The Securities and Exchange Commission should rein in the lopsided power of for-profit stock exchanges, SEC Commissioner Robert Jackson Jr. said Wednesday.
"The SEC has stood on the sidelines while enormous market power has become concentrated in just a few players. That's a key reason why among our 13 public stock exchanges, 12 are owned by just three corporations. And that's how the stock exchanges that are a symbol of American capitalism have developed puzzling practices that look nothing like the competitive marketplaces investors deserve," Mr. Jackson said at a conference sponsored by the Healthy Markets Association and George Mason University in Arlington, Va.
"It's time to put the 'exchange' back in the Securities and Exchange Commission," he said, highlighting four practices that warrant regulators' attention: the two-tiered system for stock price information, legal limits on exchange liability when investors are harmed, the structure of stock exchanges, and rebates made to certain brokers who direct orders to exchanges.
One of the first steps in that direction is an SEC transaction fee pilot to study the effects of maker-taker rebates on equity trade execution, which pension funds and money managers have come out strongly in favor of in comment letters submitted on the proposal.
Mr. Jackson also questions exchanges' ability to run the public data feed while they sell private data feeds. "Unsurprisingly, exchanges have underinvested in the public feed — a product they compete with. It's like letting Barnes & Noble run our public libraries. Nobody should be surprised to find that our libraries don't have enough books," he said.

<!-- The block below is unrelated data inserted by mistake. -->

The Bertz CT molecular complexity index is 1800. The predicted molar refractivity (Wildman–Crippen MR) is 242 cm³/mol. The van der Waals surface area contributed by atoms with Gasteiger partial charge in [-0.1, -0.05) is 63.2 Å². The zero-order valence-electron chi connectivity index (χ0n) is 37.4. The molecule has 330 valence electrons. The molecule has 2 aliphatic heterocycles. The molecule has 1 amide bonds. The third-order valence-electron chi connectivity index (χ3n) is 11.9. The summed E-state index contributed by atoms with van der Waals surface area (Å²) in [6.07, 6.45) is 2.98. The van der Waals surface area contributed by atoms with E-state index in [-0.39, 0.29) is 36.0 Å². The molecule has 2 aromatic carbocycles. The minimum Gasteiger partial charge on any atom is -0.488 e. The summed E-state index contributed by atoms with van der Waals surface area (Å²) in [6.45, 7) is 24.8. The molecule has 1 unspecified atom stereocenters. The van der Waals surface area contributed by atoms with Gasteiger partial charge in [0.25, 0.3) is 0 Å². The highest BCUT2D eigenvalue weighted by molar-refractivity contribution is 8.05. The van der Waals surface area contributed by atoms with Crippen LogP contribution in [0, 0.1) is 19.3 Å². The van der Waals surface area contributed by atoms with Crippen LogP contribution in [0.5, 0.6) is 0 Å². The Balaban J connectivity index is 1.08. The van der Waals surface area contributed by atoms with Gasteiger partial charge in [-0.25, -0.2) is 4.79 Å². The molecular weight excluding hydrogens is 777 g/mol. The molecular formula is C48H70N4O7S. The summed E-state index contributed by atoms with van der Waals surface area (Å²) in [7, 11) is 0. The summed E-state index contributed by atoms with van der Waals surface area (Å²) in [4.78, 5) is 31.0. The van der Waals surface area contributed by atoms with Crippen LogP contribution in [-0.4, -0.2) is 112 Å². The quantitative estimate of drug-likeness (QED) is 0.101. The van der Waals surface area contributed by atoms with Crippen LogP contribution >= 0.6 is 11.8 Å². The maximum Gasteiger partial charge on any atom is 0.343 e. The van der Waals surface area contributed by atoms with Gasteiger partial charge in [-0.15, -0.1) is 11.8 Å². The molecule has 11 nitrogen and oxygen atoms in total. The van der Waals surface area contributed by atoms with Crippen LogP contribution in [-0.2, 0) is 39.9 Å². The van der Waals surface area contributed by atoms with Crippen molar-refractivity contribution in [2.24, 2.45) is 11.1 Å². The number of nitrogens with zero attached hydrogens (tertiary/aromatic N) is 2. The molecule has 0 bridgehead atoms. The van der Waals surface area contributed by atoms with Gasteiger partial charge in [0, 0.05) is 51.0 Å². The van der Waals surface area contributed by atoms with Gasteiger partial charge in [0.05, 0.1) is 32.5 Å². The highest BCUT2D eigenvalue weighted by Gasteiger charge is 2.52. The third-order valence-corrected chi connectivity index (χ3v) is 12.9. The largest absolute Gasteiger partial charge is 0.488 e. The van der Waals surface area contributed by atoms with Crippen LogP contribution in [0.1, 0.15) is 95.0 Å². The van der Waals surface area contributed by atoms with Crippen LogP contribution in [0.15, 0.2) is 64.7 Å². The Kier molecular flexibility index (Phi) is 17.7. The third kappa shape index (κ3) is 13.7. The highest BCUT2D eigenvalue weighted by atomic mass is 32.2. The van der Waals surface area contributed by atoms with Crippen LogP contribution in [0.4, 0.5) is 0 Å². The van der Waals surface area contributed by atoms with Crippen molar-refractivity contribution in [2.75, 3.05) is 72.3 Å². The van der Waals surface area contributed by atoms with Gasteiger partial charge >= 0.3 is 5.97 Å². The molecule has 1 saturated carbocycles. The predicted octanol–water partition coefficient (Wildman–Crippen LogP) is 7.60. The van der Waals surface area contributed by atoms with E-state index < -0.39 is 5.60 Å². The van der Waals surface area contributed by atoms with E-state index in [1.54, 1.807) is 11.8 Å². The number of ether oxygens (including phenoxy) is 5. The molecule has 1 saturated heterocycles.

The SEC has had a hands-off approach to exchanges that until a decade ago were collectively owned non-profits, instead of today's private corporations, Mr. Jackson said, but now there is growing bipartisan support in Washington to revisit that attitude. "This is not a partisan issue. Commissioners of all stripes, members of Congress and our current chairman have all said it is time for us to take a hard look at the structure of our stock markets. We have a rare bipartisan opportunity to move this forward," he said.
Recent legal opinions emphasizing the SEC's authority and even obligation to address anti-competitive behavior will also help, he and other legal scholars at the event said.
Kenneth E. Bentsen Jr., president and CEO of the Securities Industry and Financial Markets Association in Washington, said his organization has urged regulators to act "for years," and supports the call for a closer look at market data and the role of exchanges as self-regulatory organizations. SIFMA supports reforms to ensure that the public market data feeds are robust and that fees for proprietary market data products are fair, and preventing exchanges from applying regulatory immunity or low liability limits, Mr. Bentsen said.
Chris Concannon, president and chief operating officer of Cboe Global Markets, said in an emailed statement that its connectivity offering "has been significantly enhanced" since 2013, when a free connection covered two equity markets and one new options exchange. Now, that same connection provides access to four equity exchanges and three options exchanges, and customers choose how they connect to those exchanges "based on their own trading needs and their own demand for additional capacity to our markets," he said.
Calls to the Equity Markets Association, which represents the New York Stock Exchange and Nasdaq, were not returned at press time.